6. Return to the oven, and bake until the leaves are beginning to crisp and the feta is starting to turn golden, about 20 minutes. You may also broil for a minute or so at the end to add a hint of crispiness to the leaves and a touch of golden brown to the feta. Just watch very closely so as not to burn.
  7. Remove from the oven and sprinkle with the optional walnuts, if desired.
The Fountain Avenue Kitchen

I like to add the peppers along with the chard leaves so they remain crisper. You may add some with the chard stems and onions and some with the leaves the first time you make this dish to see which way you prefer them.

After the onions and chard stems are soft, pile on the leaves, the peppers and the feta and return to the oven…


…the end result is a surprisingly delicious and super healthy dish!


Click here for a blue cheese and mushroom spin that also incorporates a variety of greens.

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  1. Mary Lou Keller

    Ann I am so happy you liked this recipe! I think last time I made it I had cut my leaf pieces too small. It really does shrink up after baking! I am also going to add red peppers next time, that would make a perfect addition.

    I need to get some chard to plant on my deck I some big pots again this year..

    1. Ann

      We really do love this recipe, Mary Lou! Thank you again for sharing it. You are right, the leaves do shrink a bit so erring on the side of bigger pieces is helpful. Chard and kale are two plants that always seem to do well in our garden…and we love eating them!

  2. Kate Brossman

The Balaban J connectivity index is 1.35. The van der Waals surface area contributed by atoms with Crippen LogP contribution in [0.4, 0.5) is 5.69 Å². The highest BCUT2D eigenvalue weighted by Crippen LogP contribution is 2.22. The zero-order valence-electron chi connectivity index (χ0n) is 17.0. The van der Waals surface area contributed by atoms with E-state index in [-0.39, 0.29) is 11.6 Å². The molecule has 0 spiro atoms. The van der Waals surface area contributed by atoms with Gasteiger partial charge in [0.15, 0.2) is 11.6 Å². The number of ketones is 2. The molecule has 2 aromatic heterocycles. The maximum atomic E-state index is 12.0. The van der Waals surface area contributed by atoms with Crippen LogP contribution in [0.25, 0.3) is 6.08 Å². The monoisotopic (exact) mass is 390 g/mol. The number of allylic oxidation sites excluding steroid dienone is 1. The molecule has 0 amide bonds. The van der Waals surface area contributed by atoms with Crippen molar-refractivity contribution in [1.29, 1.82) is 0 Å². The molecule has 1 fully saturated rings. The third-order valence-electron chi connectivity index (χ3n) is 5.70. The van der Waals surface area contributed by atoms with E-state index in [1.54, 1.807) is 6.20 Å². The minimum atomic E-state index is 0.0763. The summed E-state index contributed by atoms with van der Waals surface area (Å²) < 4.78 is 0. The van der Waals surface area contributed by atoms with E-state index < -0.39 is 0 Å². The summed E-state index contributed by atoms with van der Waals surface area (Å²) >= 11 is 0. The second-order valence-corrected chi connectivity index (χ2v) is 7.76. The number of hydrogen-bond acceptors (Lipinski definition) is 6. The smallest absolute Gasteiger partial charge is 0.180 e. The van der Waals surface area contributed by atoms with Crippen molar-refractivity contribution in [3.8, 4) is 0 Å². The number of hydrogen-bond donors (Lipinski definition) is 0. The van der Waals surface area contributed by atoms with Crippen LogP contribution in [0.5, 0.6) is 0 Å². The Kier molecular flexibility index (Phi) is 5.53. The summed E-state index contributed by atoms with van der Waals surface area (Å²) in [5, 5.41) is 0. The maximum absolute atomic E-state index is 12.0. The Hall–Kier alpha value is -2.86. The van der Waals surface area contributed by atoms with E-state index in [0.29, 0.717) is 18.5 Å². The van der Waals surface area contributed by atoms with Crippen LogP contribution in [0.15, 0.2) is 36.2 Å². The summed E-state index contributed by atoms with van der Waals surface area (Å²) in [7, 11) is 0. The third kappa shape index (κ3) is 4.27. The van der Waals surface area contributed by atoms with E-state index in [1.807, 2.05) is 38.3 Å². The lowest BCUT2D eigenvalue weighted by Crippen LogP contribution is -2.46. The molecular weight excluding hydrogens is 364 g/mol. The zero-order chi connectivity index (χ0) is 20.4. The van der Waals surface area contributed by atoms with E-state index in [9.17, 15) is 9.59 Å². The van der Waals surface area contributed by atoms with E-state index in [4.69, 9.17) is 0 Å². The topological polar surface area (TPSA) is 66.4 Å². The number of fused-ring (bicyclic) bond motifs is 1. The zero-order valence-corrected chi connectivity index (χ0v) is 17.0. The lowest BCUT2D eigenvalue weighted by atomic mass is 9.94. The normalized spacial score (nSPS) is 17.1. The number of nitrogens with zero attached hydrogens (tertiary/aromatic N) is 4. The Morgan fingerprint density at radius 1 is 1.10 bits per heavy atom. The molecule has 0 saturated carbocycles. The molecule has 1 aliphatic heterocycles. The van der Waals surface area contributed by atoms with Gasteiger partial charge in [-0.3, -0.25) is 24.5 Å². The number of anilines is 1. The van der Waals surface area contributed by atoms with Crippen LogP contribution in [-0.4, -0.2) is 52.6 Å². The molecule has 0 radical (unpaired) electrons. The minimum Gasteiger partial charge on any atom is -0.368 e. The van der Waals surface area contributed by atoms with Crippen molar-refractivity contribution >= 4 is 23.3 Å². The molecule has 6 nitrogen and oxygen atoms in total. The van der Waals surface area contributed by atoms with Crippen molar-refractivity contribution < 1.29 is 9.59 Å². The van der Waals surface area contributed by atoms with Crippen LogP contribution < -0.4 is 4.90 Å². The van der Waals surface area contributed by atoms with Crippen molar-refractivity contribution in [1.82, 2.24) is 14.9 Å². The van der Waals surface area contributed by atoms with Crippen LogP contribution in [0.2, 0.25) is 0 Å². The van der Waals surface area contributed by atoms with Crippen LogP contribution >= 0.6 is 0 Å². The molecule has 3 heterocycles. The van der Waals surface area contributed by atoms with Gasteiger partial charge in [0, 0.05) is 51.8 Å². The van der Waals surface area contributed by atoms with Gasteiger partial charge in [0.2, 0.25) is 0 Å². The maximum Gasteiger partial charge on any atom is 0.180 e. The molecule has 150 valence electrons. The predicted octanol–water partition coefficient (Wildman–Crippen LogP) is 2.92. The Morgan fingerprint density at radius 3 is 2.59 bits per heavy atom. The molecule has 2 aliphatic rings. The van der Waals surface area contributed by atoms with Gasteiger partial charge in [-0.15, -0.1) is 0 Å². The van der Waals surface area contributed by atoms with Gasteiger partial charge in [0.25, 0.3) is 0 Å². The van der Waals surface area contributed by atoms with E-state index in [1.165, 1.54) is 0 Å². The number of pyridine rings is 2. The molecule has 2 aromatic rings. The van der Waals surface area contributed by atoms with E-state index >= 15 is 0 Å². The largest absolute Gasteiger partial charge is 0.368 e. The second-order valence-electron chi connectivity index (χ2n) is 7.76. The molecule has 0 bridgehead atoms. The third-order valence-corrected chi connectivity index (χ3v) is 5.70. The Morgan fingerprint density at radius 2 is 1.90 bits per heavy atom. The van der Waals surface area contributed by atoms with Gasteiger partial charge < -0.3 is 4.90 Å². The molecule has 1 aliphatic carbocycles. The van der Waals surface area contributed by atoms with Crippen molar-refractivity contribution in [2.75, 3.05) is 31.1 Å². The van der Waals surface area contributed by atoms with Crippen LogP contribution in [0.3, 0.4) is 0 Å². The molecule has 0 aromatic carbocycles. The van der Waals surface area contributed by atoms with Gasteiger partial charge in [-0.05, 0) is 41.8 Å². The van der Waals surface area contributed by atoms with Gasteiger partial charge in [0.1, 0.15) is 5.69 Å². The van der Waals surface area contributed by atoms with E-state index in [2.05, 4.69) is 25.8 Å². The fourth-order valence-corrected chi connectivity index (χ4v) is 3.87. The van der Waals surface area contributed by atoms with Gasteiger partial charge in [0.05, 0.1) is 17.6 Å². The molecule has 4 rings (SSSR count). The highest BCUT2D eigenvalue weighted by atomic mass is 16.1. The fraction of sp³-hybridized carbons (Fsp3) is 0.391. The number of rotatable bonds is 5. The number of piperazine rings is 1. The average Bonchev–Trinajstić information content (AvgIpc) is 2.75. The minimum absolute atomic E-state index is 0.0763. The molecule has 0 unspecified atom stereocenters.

We just tried this wonderful recipe tonight. Didn’t have feta, so I substituted goat cheese. Everyone enjoyed it, with my husband saying that it is his favorite version of chard. I can’t wait for my garden chard to come in. Also, I tried Ann’s suggestion of pre-baking some yellow pepper and adding some in with the chard. Enjoyed both versions. Thanks!

  3. Jill

    Made this tonight with beet greens/stems. Very tasty! Will definitely make it again, trying other greens too!

    1. Ann

      I am so glad you enjoyed this recipe, Jill. I, too, have been having fun experimenting with different combinations of greens. So far, I like them all!

  4. Anne

    Good stuff! Pleased to use all leaves and stems. Delicious. Like crispness of Chard and saltiness of feta.

  5. Pingback: The Fountain Avenue Kitchen – Baked Greens with Mushrooms and Blue Cheese

  6. Mary Lou Keller

    Thanks Ann! I am looking forward to getting my Swiss chard on Friday and I will be making this dish over the weekend. I have some mini sweet peppers to use with it and also have goat cheese that I think I will use instead of feta. When I made this the first time a couple of years ago, it was the first time i had ever fixed Swiss chard.

  7. Jeanne


    I love your site, the recipes, and the reason for the name of your site. The longer I live, the more I realize the important contribution my mother and grandmothers made to my life. And it often involved food, and other creative endeavors. There is no substitute for wholesome, life-giving food shared with a happy heart. Thanks for creating such a great blog. And now I won’t miss a recipe since I signed up for email!

    1. Ann

      Your thoughtful message made my day, Jeanne. Thank you! I am so glad you found my site and share the wonderful connection to food and family!